## Introduction

Pi is one of the most important numbers in mathematics. It is defined as the ratio of a circle's circumference to its diameter, but it crops up in all sorts of places in mathematics. It is an infinitely long non-recurring decimal number.

I'm not going to try to write pi as the Greek letter in this article, because some browsers might show it incorrectly.

## Calculating lots of digits of pi

There are many ways to do this. Some methods converge rapidly but are complicated to implement. Some are simple to implement but converge very slowly. I've chosen a method that is fairly simple and converges reasonably fast. It is based on the following formula:

pi / 4 = 4 * tan^{-1}(1 / 5) - tan^{-1}(1 / 239)

This is Machin's formula and is exact.

**tan**^{-1}() is the Inverse Tangent function, and I use the Maclaurin series to calculate it:

tan^{-1}(z) = z - z^{3} / 3 + z^{5} / 5 - z^{7} / 7 + ...

By including sufficiently many terms of this series, we can achieve any desired accuracy. To get 1,000,000 decimal places accuracy for pi, we need about 715,000 terms of the tan^{-1}(1/5) series and about 210,000 terms of the tan^{-1}(1/239) series, but this doesn't have to be worked out in advance, the attached program stops automatically when it determines that the required accuracy has been reached.

## Multi-length arithmetic

A 32-bit integer only gives us about 9 significant digits. To get one million decimal places, I've done a simple implementation of the multi-length arithmetic operations that I need, using a big array of `int`

s. The multi-length numbers are wrapped up inside the class `CRHMultiLengthInteger`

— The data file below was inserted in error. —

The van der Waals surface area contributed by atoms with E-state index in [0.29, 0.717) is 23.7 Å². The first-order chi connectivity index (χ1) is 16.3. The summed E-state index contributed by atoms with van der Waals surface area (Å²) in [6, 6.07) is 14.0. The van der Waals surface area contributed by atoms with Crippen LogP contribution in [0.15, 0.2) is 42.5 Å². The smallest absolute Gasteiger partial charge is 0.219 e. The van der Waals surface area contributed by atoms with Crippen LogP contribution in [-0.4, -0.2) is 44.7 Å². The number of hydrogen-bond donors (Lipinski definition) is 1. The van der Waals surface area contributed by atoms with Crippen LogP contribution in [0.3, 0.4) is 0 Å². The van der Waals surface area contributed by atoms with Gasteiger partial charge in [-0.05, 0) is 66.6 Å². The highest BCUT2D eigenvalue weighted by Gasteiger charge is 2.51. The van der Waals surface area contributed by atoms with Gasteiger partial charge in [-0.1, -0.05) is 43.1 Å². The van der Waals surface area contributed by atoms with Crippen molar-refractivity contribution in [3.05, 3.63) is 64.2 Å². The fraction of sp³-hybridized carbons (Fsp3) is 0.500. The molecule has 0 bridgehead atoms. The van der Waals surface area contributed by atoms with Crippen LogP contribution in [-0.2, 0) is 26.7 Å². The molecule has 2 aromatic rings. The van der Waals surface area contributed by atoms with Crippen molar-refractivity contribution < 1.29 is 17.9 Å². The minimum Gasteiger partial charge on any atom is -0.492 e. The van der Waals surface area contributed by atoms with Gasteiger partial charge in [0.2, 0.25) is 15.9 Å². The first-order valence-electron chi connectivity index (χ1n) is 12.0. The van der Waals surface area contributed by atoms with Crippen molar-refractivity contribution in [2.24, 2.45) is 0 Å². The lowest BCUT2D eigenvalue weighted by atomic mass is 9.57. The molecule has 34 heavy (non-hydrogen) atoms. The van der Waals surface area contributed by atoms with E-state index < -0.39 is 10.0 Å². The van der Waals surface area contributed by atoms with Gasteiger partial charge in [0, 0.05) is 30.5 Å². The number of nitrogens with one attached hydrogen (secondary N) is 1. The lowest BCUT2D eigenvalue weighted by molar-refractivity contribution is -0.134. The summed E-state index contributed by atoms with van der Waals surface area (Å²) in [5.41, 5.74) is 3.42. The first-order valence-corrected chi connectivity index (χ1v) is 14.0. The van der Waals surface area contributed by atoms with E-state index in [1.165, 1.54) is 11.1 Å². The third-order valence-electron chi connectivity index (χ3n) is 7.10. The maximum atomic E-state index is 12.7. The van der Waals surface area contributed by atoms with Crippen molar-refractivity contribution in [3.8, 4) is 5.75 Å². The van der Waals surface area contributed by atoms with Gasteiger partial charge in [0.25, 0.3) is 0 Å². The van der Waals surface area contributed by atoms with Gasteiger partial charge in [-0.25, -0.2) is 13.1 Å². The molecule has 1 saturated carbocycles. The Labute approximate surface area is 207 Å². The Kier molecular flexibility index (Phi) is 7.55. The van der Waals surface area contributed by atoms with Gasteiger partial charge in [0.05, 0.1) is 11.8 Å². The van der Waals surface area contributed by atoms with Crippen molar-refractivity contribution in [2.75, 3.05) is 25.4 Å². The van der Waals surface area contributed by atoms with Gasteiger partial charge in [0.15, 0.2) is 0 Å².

. I've made full use of the operator notation in C++ to make the code look like we're just working with ordinary numbers. For example:

term5m /= n5 * 2 + 1;

looks like it's just dividing `term5m`

by a number, but it's actually calling `CRHMultiLengthInteger::operator /=()`

.

## The program

The attached program is a straightforward Win32 Console Application (it started out as the standard "Hello, World!" application with MFC support). You can adjust how many decimal places it calculates by changing `#define NDecimalPlaces (1000100)`

to some other number. The answer is written to a file called *result***NDecimalPlaces**.txt.

## Points of Interest

- The algorithm described above has an O(n
^{2}) duration. So 10 times as many decimal places will take about 100 times as long. My 7,000 MIPs PC took about 15 hours to calculate the first 1,000,000 decimal places of pi. That works out at about 380 million million instructions in total.
- To get 1,000,000 decimal places, each multi-length number is implemented as an array of 166685 integers, using a base of 1,000,000 so that each integer gives us 6 significant digits. This actually gives us 1,000,104 decimal places, but the last few might be incorrect because of the infinite number of terms of the Maclaurin series that we have to throw away. Comparison with this shows that the last three decimal places are wrong, so we have actually got pi correct to 1,000,101 decimal places.
- The first 1,000,000 decimal places of pi were first calculated in 1973.
- The 19
^{th} century English mathematician William Shanks spent over 15 years calculating the first 707 places of pi using Machin's formula. He published his results in 1873. In 1944 it was found that he had made a mistake in the 528^{th} place, and all the following digits were wrong. By changing to `#define NDecimalPlaces (1000)`

, you can now achieve in a fraction of a second more than William Shanks failed to achieve in 15 years.

## Why?

This article is just for fun. I know it's pretty straightforward but I thought people might be interested in seeing it.

Getting a computer to calculate lots of digits of pi does have its uses, it can be used to show that the computer, or at least its ALU, is working properly.

## Acknowledgments

Thanks very much to:

## History

- 6
^{th} September 2005 - first submitted.

I've been programming computers since about 1968. I started at school with Algol 60 on an Elliott 803. From there I progressed through the Z80 and other microprocessors to the PC, DOS and Windows, Pascal, C and C++.

My other interests include astronomy and classical music. All of my contributions to Code Project have arisen from programs I've written in these areas.